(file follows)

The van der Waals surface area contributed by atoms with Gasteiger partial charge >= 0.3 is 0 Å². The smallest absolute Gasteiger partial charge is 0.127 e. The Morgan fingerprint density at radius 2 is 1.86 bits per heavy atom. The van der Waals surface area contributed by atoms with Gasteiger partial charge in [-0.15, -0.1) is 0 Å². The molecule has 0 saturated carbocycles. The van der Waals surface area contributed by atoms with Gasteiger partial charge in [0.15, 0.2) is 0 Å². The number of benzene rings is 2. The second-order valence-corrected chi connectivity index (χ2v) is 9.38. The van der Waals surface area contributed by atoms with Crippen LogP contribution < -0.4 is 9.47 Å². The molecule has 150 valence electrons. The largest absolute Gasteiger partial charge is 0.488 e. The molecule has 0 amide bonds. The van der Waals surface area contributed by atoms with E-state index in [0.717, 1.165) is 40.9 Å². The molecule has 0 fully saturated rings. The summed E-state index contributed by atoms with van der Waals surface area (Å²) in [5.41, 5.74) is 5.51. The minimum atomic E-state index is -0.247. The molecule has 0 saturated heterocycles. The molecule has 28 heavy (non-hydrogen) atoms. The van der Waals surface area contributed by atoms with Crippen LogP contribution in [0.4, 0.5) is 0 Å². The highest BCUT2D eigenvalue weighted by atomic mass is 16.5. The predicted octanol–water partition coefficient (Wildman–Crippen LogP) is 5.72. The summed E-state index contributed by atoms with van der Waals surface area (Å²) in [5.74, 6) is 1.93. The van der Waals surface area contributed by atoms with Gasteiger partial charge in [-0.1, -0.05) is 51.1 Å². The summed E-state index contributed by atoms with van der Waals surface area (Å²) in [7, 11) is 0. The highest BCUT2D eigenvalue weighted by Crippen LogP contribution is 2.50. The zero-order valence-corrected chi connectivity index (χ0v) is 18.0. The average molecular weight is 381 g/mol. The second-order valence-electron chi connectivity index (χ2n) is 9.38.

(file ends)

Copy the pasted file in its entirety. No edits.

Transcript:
The van der Waals surface area contributed by atoms with Gasteiger partial charge >= 0.3 is 0 Å². The smallest absolute Gasteiger partial charge is 0.127 e. The Morgan fingerprint density at radius 2 is 1.86 bits per heavy atom. The van der Waals surface area contributed by atoms with Gasteiger partial charge in [-0.15, -0.1) is 0 Å². The molecule has 0 saturated carbocycles. The van der Waals surface area contributed by atoms with Gasteiger partial charge in [0.15, 0.2) is 0 Å². The number of benzene rings is 2. The second-order valence-corrected chi connectivity index (χ2v) is 9.38. The van der Waals surface area contributed by atoms with Crippen LogP contribution < -0.4 is 9.47 Å². The molecule has 150 valence electrons. The largest absolute Gasteiger partial charge is 0.488 e. The molecule has 0 amide bonds. The van der Waals surface area contributed by atoms with E-state index in [0.717, 1.165) is 40.9 Å². The molecule has 0 fully saturated rings. The summed E-state index contributed by atoms with van der Waals surface area (Å²) in [5.41, 5.74) is 5.51. The minimum atomic E-state index is -0.247. The molecule has 0 saturated heterocycles. The molecule has 28 heavy (non-hydrogen) atoms. The van der Waals surface area contributed by atoms with Crippen LogP contribution in [0.4, 0.5) is 0 Å². The highest BCUT2D eigenvalue weighted by atomic mass is 16.5. The predicted octanol–water partition coefficient (Wildman–Crippen LogP) is 5.72. The summed E-state index contributed by atoms with van der Waals surface area (Å²) in [5.74, 6) is 1.93. The van der Waals surface area contributed by atoms with Gasteiger partial charge in [-0.1, -0.05) is 51.1 Å². The summed E-state index contributed by atoms with van der Waals surface area (Å²) in [7, 11) is 0. The highest BCUT2D eigenvalue weighted by Crippen LogP contribution is 2.50. The zero-order valence-corrected chi connectivity index (χ0v) is 18.0. The average molecular weight is 381 g/mol. The second-order valence-electron chi connectivity index (χ2n) is 9.38.